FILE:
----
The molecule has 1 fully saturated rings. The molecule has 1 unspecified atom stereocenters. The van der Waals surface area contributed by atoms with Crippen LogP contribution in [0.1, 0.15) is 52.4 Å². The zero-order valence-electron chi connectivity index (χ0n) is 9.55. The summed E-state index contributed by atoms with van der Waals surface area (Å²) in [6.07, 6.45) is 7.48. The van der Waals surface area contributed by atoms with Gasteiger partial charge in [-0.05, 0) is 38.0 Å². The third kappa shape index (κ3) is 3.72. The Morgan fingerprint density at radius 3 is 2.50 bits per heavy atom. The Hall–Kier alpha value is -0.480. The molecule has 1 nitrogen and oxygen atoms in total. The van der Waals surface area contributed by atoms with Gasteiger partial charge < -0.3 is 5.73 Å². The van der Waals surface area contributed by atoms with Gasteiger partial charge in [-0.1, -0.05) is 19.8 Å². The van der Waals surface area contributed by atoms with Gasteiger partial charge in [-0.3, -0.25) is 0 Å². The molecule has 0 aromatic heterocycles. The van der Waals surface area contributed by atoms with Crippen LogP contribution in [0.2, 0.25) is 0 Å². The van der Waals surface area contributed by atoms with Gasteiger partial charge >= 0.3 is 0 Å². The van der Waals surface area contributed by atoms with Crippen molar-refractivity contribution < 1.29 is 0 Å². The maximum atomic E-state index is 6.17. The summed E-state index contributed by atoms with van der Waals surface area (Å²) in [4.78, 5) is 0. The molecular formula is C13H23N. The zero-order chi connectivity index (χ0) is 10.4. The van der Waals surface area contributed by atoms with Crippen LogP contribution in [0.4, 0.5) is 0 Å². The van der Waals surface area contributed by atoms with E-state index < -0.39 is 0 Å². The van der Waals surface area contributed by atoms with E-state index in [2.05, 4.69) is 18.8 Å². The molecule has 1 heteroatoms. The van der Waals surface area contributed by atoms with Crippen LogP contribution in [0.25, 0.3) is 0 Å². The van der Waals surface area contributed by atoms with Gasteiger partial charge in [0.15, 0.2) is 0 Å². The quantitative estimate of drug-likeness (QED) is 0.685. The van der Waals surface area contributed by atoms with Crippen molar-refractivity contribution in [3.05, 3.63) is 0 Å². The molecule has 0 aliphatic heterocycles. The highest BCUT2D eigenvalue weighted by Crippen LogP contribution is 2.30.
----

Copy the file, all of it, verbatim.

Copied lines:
The molecule has 1 fully saturated rings. The molecule has 1 unspecified atom stereocenters. The van der Waals surface area contributed by atoms with Crippen LogP contribution in [0.1, 0.15) is 52.4 Å². The zero-order valence-electron chi connectivity index (χ0n) is 9.55. The summed E-state index contributed by atoms with van der Waals surface area (Å²) in [6.07, 6.45) is 7.48. The van der Waals surface area contributed by atoms with Gasteiger partial charge in [-0.05, 0) is 38.0 Å². The third kappa shape index (κ3) is 3.72. The Morgan fingerprint density at radius 3 is 2.50 bits per heavy atom. The Hall–Kier alpha value is -0.480. The molecule has 1 nitrogen and oxygen atoms in total. The van der Waals surface area contributed by atoms with Gasteiger partial charge < -0.3 is 5.73 Å². The van der Waals surface area contributed by atoms with Gasteiger partial charge in [-0.1, -0.05) is 19.8 Å². The van der Waals surface area contributed by atoms with Gasteiger partial charge in [-0.3, -0.25) is 0 Å². The molecule has 0 aromatic heterocycles. The van der Waals surface area contributed by atoms with Crippen LogP contribution in [0.2, 0.25) is 0 Å². The van der Waals surface area contributed by atoms with Gasteiger partial charge >= 0.3 is 0 Å². The van der Waals surface area contributed by atoms with Crippen molar-refractivity contribution < 1.29 is 0 Å². The maximum atomic E-state index is 6.17. The summed E-state index contributed by atoms with van der Waals surface area (Å²) in [4.78, 5) is 0. The molecular formula is C13H23N. The zero-order chi connectivity index (χ0) is 10.4. The van der Waals surface area contributed by atoms with Crippen LogP contribution in [0.4, 0.5) is 0 Å². The van der Waals surface area contributed by atoms with E-state index < -0.39 is 0 Å². The van der Waals surface area contributed by atoms with E-state index in [2.05, 4.69) is 18.8 Å². The molecule has 1 heteroatoms. The van der Waals surface area contributed by atoms with Crippen LogP contribution in [0.25, 0.3) is 0 Å². The van der Waals surface area contributed by atoms with Gasteiger partial charge in [0.15, 0.2) is 0 Å². The quantitative estimate of drug-likeness (QED) is 0.685. The van der Waals surface area contributed by atoms with Crippen molar-refractivity contribution in [3.05, 3.63) is 0 Å². The molecule has 0 aliphatic heterocycles. The highest BCUT2D eigenvalue weighted by Crippen LogP contribution is 2.30.